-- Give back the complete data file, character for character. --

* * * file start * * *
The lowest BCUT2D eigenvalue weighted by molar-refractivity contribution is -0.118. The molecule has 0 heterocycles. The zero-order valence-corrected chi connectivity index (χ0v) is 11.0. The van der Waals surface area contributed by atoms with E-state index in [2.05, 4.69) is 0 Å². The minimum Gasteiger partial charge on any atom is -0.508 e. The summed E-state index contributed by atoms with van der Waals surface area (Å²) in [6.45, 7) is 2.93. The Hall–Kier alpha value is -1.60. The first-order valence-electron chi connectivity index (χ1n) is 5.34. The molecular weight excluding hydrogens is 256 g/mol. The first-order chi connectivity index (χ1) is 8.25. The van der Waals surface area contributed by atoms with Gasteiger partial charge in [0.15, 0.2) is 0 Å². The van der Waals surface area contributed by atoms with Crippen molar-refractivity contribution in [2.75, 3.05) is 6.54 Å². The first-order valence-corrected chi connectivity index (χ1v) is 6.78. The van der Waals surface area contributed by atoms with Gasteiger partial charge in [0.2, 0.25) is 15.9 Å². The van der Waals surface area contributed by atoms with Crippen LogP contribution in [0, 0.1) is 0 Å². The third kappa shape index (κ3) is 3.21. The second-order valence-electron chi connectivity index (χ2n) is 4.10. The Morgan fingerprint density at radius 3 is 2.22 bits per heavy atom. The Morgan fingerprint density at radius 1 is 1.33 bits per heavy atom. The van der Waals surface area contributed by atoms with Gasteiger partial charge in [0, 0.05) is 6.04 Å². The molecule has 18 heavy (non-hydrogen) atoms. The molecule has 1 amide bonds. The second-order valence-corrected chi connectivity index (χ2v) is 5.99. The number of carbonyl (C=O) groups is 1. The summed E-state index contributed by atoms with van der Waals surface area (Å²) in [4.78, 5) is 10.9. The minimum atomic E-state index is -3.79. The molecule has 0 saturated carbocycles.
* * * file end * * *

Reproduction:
The lowest BCUT2D eigenvalue weighted by molar-refractivity contribution is -0.118. The molecule has 0 heterocycles. The zero-order valence-corrected chi connectivity index (χ0v) is 11.0. The van der Waals surface area contributed by atoms with E-state index in [2.05, 4.69) is 0 Å². The minimum Gasteiger partial charge on any atom is -0.508 e. The summed E-state index contributed by atoms with van der Waals surface area (Å²) in [6.45, 7) is 2.93. The Hall–Kier alpha value is -1.60. The first-order valence-electron chi connectivity index (χ1n) is 5.34. The molecular weight excluding hydrogens is 256 g/mol. The first-order chi connectivity index (χ1) is 8.25. The van der Waals surface area contributed by atoms with Gasteiger partial charge in [0.15, 0.2) is 0 Å². The van der Waals surface area contributed by atoms with Crippen molar-refractivity contribution in [2.75, 3.05) is 6.54 Å². The first-order valence-corrected chi connectivity index (χ1v) is 6.78. The van der Waals surface area contributed by atoms with Gasteiger partial charge in [0.2, 0.25) is 15.9 Å². The van der Waals surface area contributed by atoms with Crippen LogP contribution in [0, 0.1) is 0 Å². The third kappa shape index (κ3) is 3.21. The second-order valence-electron chi connectivity index (χ2n) is 4.10. The Morgan fingerprint density at radius 3 is 2.22 bits per heavy atom. The Morgan fingerprint density at radius 1 is 1.33 bits per heavy atom. The van der Waals surface area contributed by atoms with Gasteiger partial charge in [0, 0.05) is 6.04 Å². The molecule has 18 heavy (non-hydrogen) atoms. The molecule has 1 amide bonds. The second-order valence-corrected chi connectivity index (χ2v) is 5.99. The number of carbonyl (C=O) groups is 1. The summed E-state index contributed by atoms with van der Waals surface area (Å²) in [4.78, 5) is 10.9. The minimum atomic E-state index is -3.79. The molecule has 0 saturated carbocycles.